CHILDERN & A FEW MINUTES OF LOCK by Louise Lecavalier/Fou Glorie
Only two brief encounters with Louise Lecavalier/FouGlorieux on November 4 and 5, definitely feel not enough.
Yet, the few of us who were privileged enough to see the dance performance of Children & A Few Minutes of Lock, will definitely not forget it for some time. "Splendid" would be the one word phrase I would have to choose to describe it, but it is so much more than that...
First of all, Louise Lecavalier is an amazing dancer with a great technical skill. Seeing her beautiful, muscular body move, taking all of these sophisticated postures from classical ballet to the most outrageous forms of very plastic and unstructured contemporary dance, is a form of aesthetic pleasure. Who would have though a human body can reach such a state of perfection? How easily and without effort it seems this woman can travel over the scene, changing the very density of the air around her. Even when she shares a scene with her co-presenters, I can tell you, all eyes of the audience are still on her. Not because her partners are not worthy in some way, but simply because she is so utterly captivating. Perhaps the most vivid memory of the performance is that of Lecavalier repeatedly flying and spinning horizontally in her partner's arms.
Second, Lecavalier has a real talent when it comes to visual interplay and innovative use of simple, every day, one could easily claim, boring objects, such as empty plastic bottles, flashlights, pillows, even wooden sticks. What is most important is that the chosen props do not disturb or override the story, the objects used are not alien bodies forcefully introduced on us. On the contrary, they become integral parts of the story, helping us understand it in images, without knowing the words. In this way, plastic bottles fly over the heads of the audience in the same way invisible sparks of anger and frustration would fly during a fight. A pillow is a child, or at least some form of a shared responsibility: it is tossed from one to another as a hot potato. The partners are confused and reluctant to deal with this disturbing new element in the otherwise perfect relationship. A flashlight somehow has to do with the idea of exposing and bringing to light issues, that are kept in the dark. A wooden stick, somewhat traditionally, is a weapon, an element of a battle. Yet it is also a part of that integral element that keeps the couple together. It is, of course, passion.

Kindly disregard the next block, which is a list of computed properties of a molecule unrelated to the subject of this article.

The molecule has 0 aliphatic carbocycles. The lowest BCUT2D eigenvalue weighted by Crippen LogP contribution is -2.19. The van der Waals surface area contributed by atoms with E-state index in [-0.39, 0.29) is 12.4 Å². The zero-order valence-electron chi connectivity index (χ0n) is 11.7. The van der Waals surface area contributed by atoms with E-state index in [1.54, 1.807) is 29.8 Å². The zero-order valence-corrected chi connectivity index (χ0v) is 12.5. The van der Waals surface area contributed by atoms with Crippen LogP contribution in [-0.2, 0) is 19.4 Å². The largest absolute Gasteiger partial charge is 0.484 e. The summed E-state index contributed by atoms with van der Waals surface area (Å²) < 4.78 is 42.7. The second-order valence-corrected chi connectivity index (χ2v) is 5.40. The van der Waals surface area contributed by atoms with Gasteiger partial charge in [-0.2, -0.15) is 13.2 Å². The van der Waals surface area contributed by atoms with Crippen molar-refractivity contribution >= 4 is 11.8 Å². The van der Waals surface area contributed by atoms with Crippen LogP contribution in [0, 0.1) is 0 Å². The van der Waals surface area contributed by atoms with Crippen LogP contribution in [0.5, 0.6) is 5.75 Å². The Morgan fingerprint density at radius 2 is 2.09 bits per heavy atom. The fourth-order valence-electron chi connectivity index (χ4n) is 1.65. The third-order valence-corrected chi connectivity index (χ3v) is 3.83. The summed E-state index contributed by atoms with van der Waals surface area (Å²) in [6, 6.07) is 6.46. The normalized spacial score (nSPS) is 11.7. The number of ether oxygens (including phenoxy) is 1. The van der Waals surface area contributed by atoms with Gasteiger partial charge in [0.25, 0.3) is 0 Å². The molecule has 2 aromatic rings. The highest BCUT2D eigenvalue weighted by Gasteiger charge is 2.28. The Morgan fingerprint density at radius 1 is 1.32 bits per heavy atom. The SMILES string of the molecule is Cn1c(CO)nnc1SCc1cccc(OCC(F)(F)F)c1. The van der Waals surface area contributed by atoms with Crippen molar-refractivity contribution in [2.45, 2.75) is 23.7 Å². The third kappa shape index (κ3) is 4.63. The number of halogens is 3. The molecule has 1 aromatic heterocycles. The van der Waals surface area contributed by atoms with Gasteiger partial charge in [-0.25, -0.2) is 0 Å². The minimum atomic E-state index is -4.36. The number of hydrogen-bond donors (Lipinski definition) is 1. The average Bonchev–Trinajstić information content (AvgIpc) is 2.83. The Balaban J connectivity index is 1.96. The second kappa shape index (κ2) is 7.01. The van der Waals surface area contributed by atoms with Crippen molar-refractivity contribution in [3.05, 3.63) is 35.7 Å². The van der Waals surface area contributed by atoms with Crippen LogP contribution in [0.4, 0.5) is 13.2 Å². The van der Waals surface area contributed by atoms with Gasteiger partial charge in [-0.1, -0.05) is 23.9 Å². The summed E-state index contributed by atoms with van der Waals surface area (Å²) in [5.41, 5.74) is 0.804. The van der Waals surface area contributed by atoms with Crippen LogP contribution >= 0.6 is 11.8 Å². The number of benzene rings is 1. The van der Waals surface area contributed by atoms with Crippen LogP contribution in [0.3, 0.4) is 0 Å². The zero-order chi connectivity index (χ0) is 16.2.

Finally, the story itself as told by Louise Lecavalier and Fou Glorieux, is as old as the day, yet as relevant as ever. It is a story of love, of a romantic relationship, of its ardent stages, its inevitable climax, and its merciless ending. This couple, as good as any, begins, develops, evolves, survives or doesn't. What makes it better or worse? What is the determining element that will decide its destiny? Maybe if we can answer those questions during the performance, for this imaginary couple in front of us, we could somehow answer them for ourselves and for our couple in real life. Is it not marvelous how abstract thought of the art can affect so practically the very quality of the human life?
(Photo: Louise LeCavalier, A Few Minutes of Lock/ Massimo Chiarradia)